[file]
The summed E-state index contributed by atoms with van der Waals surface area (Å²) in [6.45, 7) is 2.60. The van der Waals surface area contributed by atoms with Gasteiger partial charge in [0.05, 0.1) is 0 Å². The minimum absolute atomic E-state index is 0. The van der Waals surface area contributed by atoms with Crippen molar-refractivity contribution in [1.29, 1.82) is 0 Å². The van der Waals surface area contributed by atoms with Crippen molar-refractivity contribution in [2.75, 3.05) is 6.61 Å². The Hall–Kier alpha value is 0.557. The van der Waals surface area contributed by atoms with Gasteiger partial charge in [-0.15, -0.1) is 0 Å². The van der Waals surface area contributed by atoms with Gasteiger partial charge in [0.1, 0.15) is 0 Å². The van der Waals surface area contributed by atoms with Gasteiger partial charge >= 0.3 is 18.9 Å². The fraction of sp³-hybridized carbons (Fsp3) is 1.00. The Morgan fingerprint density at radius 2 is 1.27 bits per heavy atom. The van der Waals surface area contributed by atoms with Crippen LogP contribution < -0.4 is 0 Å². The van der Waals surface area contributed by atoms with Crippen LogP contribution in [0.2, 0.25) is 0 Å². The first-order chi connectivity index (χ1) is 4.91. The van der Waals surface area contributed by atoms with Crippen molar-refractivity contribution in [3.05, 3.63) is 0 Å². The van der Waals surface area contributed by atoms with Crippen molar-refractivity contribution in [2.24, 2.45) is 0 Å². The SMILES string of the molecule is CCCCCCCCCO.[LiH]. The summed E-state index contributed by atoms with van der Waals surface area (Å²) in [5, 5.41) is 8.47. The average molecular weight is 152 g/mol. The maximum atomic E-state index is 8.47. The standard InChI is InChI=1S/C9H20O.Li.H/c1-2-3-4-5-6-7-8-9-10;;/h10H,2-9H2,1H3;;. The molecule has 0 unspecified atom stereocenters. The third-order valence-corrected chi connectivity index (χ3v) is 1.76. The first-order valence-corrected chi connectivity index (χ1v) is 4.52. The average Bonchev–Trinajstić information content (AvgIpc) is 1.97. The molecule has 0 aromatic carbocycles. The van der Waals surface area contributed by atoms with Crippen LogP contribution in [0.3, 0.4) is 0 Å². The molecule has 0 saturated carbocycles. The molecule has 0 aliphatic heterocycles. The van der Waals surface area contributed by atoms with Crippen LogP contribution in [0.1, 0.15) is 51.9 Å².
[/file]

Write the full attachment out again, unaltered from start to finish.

The summed E-state index contributed by atoms with van der Waals surface area (Å²) in [6.45, 7) is 2.60. The van der Waals surface area contributed by atoms with Gasteiger partial charge in [0.05, 0.1) is 0 Å². The minimum absolute atomic E-state index is 0. The van der Waals surface area contributed by atoms with Crippen molar-refractivity contribution in [1.29, 1.82) is 0 Å². The van der Waals surface area contributed by atoms with Crippen molar-refractivity contribution in [2.75, 3.05) is 6.61 Å². The Hall–Kier alpha value is 0.557. The van der Waals surface area contributed by atoms with Gasteiger partial charge in [-0.15, -0.1) is 0 Å². The van der Waals surface area contributed by atoms with Gasteiger partial charge in [0.1, 0.15) is 0 Å². The van der Waals surface area contributed by atoms with Gasteiger partial charge >= 0.3 is 18.9 Å². The fraction of sp³-hybridized carbons (Fsp3) is 1.00. The Morgan fingerprint density at radius 2 is 1.27 bits per heavy atom. The van der Waals surface area contributed by atoms with Crippen LogP contribution < -0.4 is 0 Å². The van der Waals surface area contributed by atoms with Crippen LogP contribution in [0.2, 0.25) is 0 Å². The first-order chi connectivity index (χ1) is 4.91. The van der Waals surface area contributed by atoms with Crippen molar-refractivity contribution in [3.05, 3.63) is 0 Å². The van der Waals surface area contributed by atoms with Crippen molar-refractivity contribution in [2.24, 2.45) is 0 Å². The SMILES string of the molecule is CCCCCCCCCO.[LiH]. The summed E-state index contributed by atoms with van der Waals surface area (Å²) in [5, 5.41) is 8.47. The average molecular weight is 152 g/mol. The maximum atomic E-state index is 8.47. The standard InChI is InChI=1S/C9H20O.Li.H/c1-2-3-4-5-6-7-8-9-10;;/h10H,2-9H2,1H3;;. The molecule has 0 unspecified atom stereocenters. The third-order valence-corrected chi connectivity index (χ3v) is 1.76. The first-order valence-corrected chi connectivity index (χ1v) is 4.52. The average Bonchev–Trinajstić information content (AvgIpc) is 1.97. The molecule has 0 aromatic carbocycles. The van der Waals surface area contributed by atoms with Crippen LogP contribution in [0.3, 0.4) is 0 Å². The molecule has 0 saturated carbocycles. The molecule has 0 aliphatic heterocycles. The van der Waals surface area contributed by atoms with Crippen LogP contribution in [0.1, 0.15) is 51.9 Å².